Polycystic Ovarian Syndrome (PCOS) is one of the most common endocrine disorders that affects in numbers as high as 1 in 10. While it has been recognized and diagnosed for over seventy-five years, less than 50% of women are diagnosed due to the lack of knowledge, and awareness. PCOS cannot be diagnosed with just one test, and can often be overlooked due to symptoms varying from person-to-person. In order to be diagnosed with PCOS, you need 2 of the following present: androgen excess, irregular/absent menstrual cycles, and/or ovarian cysts. 

The month of September is Polycystic Ovarian Syndrome Awareness Month, and here is what you need to know.

PCOS is a condition in which the sex hormones in a female’s body are imbalanced, which can cause ovarian cysts, weight gain, changes in menstrual cycle, infertility, and other symptoms. An early diagnosis is important with PCOS because the condition has been linked to an increased risk of multiple medical issues including insulin resistance, type 2 diabetes, high cholesterol, high blood pressure, and heart disease. PCOS has been known as the “Silent Killer”. There is no exact cause of the condition, although it has been linked to genetics and environment. While there is no known cure for the syndrome, there are treatment options to manage symptoms, and improve your PCOS health.

Female reproductive anatomy | Source

What are symptoms of PCOS?

When it comes to symptoms, it varies for person-to-person, which often makes a diagnosis difficult due to some individuals living with few symptoms. 

  • Weight gain or difficulty losing weight
  • Dandruff
  • Acne
  • Cysts on ovaries
  • Obesity
  • High cholesterol levels
  • Skin discolorations (dark, thick velvet like patches)
  • Elevated blood pressure
  • Insulin resistance
  • Repeated miscarriages
  • Thinning hair
  • Infertility
  • Pelvic pain
  • Male-type hair growth (hirsutism)
  • Irregular/absent menstrual cycles
  • Anxiety and/or depression

Regular menstrual cycle vs. PCOS menstrual cycle | Source

How is PCOS diagnosed?

Medical History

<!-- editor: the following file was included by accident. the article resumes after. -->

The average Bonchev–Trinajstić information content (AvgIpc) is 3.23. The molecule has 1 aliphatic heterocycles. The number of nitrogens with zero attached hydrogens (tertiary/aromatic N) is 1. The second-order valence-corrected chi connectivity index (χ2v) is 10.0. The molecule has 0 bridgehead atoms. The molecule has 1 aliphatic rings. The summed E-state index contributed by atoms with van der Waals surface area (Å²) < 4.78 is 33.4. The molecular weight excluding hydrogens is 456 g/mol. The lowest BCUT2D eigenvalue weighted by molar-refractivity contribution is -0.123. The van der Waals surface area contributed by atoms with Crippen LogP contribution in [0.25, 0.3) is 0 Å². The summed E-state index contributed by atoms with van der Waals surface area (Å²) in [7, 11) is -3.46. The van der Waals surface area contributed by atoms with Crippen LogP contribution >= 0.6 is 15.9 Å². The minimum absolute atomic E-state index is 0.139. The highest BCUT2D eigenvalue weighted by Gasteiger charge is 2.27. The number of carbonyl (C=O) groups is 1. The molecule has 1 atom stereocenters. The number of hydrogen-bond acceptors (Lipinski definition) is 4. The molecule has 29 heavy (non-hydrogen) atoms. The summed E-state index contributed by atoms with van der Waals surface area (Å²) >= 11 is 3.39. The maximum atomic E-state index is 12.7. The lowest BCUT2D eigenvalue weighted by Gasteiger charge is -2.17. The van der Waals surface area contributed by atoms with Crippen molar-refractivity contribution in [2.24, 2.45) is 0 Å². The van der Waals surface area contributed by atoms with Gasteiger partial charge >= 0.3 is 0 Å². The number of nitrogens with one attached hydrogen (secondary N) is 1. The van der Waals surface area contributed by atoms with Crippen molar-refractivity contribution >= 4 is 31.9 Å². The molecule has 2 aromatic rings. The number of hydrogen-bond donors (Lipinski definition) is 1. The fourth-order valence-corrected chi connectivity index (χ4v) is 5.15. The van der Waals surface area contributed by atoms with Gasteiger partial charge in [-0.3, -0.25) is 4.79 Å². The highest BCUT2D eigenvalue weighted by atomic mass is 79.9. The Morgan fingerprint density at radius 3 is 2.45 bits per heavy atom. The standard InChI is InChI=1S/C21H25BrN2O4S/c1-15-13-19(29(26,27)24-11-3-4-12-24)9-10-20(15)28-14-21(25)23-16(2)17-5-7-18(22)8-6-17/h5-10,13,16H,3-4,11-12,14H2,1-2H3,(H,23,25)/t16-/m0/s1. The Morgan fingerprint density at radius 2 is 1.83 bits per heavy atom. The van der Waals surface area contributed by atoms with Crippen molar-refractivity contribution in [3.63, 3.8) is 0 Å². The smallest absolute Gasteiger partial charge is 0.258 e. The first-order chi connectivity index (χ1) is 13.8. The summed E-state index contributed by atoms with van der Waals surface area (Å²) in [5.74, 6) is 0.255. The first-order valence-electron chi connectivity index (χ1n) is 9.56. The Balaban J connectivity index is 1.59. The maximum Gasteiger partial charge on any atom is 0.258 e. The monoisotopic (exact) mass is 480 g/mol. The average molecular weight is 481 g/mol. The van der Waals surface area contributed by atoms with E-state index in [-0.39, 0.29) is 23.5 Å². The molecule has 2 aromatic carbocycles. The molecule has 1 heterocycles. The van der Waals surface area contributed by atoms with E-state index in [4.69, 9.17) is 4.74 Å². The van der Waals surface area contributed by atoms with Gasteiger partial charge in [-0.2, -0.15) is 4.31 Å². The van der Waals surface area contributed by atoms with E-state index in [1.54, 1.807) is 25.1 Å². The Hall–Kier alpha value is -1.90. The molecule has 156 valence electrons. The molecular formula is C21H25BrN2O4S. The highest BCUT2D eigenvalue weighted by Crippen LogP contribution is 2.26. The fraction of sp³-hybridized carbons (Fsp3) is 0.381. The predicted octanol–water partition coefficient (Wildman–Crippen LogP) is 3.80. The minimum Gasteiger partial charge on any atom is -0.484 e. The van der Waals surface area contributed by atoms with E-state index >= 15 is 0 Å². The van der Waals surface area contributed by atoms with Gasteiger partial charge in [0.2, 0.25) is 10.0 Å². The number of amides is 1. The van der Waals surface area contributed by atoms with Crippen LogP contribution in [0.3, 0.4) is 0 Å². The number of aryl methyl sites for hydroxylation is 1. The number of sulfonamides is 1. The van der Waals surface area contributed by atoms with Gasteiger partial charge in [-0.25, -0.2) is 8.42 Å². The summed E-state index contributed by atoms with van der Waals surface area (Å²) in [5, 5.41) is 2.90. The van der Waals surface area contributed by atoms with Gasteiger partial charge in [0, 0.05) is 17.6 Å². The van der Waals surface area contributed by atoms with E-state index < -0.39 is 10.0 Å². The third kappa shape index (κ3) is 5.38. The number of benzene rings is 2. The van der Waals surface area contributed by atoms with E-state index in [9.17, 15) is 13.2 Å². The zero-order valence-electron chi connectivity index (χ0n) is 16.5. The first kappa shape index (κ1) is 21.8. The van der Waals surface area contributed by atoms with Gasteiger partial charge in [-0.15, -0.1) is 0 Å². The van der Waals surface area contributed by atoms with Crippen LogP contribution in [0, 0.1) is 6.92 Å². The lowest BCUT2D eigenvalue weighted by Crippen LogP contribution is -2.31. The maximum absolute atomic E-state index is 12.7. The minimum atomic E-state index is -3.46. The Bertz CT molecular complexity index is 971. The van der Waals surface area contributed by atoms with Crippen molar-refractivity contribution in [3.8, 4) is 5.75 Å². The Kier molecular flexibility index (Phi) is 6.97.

Your doctor will ask questions in regards to your past medical history, as well as your family’s. Studies have shown that if a parent has PCOS, there is a 50% chance that the daughter will have PCOS as well. Questions commonly asked will include details of your menstrual cycle, miscarriages, trouble with weight, depression, and other medical history.

Physical Exam
A physical exam will include height, weight, and blood pressure. As well as examining your body for any signs, such as excess hair growth patterns, skin discoloration, thinning hair, and acne. Be sure to let your doctor know of any hair growth patterns that maybe overlooked.

Blood Work
Your doctor may order numerous labs, but most common are a hormonal panel including testosterone, DHEA, estrogens; fasting glucose; insulin; lipid profile.

An ultrasound is an exam that will show images of your ovaries, uterus, and endometrial lining. It is often done to check for ovarian cysts, which is a common symptom of the condition. 

How is PCOS treated?

Lifestyle changes, medical management, and medication are the best ways to treat the syndrome because there is no cure for it. It is important to find a doctor that you are comfortable, and satisfied with, because it is vital to keep in contact when it comes to managing the syndrome. Treatment varies based on your symptoms, if you are trying to conceive, and overall health.

  • Birth Control Pills – Extremely common in medications prescribed, contraceptive will regulate menstrual cycles, reduce male hormone levels, aid in clearing up acne